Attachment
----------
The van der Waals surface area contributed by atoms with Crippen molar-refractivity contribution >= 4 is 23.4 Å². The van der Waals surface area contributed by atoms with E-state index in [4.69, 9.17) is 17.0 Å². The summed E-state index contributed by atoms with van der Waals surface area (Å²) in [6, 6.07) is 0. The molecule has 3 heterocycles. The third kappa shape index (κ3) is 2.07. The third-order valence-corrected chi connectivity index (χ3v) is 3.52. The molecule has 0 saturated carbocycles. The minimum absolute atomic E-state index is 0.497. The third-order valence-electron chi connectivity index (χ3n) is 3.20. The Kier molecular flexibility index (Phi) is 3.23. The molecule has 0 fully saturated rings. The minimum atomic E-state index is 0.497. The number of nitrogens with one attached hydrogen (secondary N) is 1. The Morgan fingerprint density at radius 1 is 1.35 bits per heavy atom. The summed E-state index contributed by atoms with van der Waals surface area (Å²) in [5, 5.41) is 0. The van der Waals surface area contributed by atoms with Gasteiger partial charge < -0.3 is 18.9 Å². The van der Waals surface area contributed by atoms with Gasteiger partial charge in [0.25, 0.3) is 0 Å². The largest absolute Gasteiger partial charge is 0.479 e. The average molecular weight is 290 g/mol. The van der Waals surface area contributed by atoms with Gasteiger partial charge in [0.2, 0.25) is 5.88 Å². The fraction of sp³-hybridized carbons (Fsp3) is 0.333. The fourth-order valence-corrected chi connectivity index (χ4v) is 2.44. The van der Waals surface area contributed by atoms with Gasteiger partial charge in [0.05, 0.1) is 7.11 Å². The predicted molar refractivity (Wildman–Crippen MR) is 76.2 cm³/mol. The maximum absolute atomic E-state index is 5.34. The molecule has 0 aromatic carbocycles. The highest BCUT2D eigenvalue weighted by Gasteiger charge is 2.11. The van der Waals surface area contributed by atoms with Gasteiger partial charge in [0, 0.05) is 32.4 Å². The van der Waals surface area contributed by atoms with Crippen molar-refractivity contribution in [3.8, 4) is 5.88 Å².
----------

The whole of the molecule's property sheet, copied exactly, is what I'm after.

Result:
The van der Waals surface area contributed by atoms with Crippen molar-refractivity contribution >= 4 is 23.4 Å². The van der Waals surface area contributed by atoms with E-state index in [4.69, 9.17) is 17.0 Å². The summed E-state index contributed by atoms with van der Waals surface area (Å²) in [6, 6.07) is 0. The molecule has 3 heterocycles. The third kappa shape index (κ3) is 2.07. The third-order valence-corrected chi connectivity index (χ3v) is 3.52. The molecule has 0 saturated carbocycles. The minimum absolute atomic E-state index is 0.497. The third-order valence-electron chi connectivity index (χ3n) is 3.20. The Kier molecular flexibility index (Phi) is 3.23. The molecule has 0 fully saturated rings. The minimum atomic E-state index is 0.497. The number of nitrogens with one attached hydrogen (secondary N) is 1. The Morgan fingerprint density at radius 1 is 1.35 bits per heavy atom. The summed E-state index contributed by atoms with van der Waals surface area (Å²) in [5, 5.41) is 0. The van der Waals surface area contributed by atoms with Gasteiger partial charge < -0.3 is 18.9 Å². The van der Waals surface area contributed by atoms with Gasteiger partial charge in [0.25, 0.3) is 0 Å². The largest absolute Gasteiger partial charge is 0.479 e. The average molecular weight is 290 g/mol. The van der Waals surface area contributed by atoms with Gasteiger partial charge in [0.2, 0.25) is 5.88 Å². The fraction of sp³-hybridized carbons (Fsp3) is 0.333. The fourth-order valence-corrected chi connectivity index (χ4v) is 2.44. The van der Waals surface area contributed by atoms with Gasteiger partial charge in [0.05, 0.1) is 7.11 Å². The predicted molar refractivity (Wildman–Crippen MR) is 76.2 cm³/mol. The maximum absolute atomic E-state index is 5.34. The molecule has 0 aromatic carbocycles. The highest BCUT2D eigenvalue weighted by Gasteiger charge is 2.11. The van der Waals surface area contributed by atoms with Gasteiger partial charge in [0, 0.05) is 32.4 Å². The van der Waals surface area contributed by atoms with Crippen molar-refractivity contribution in [3.8, 4) is 5.88 Å².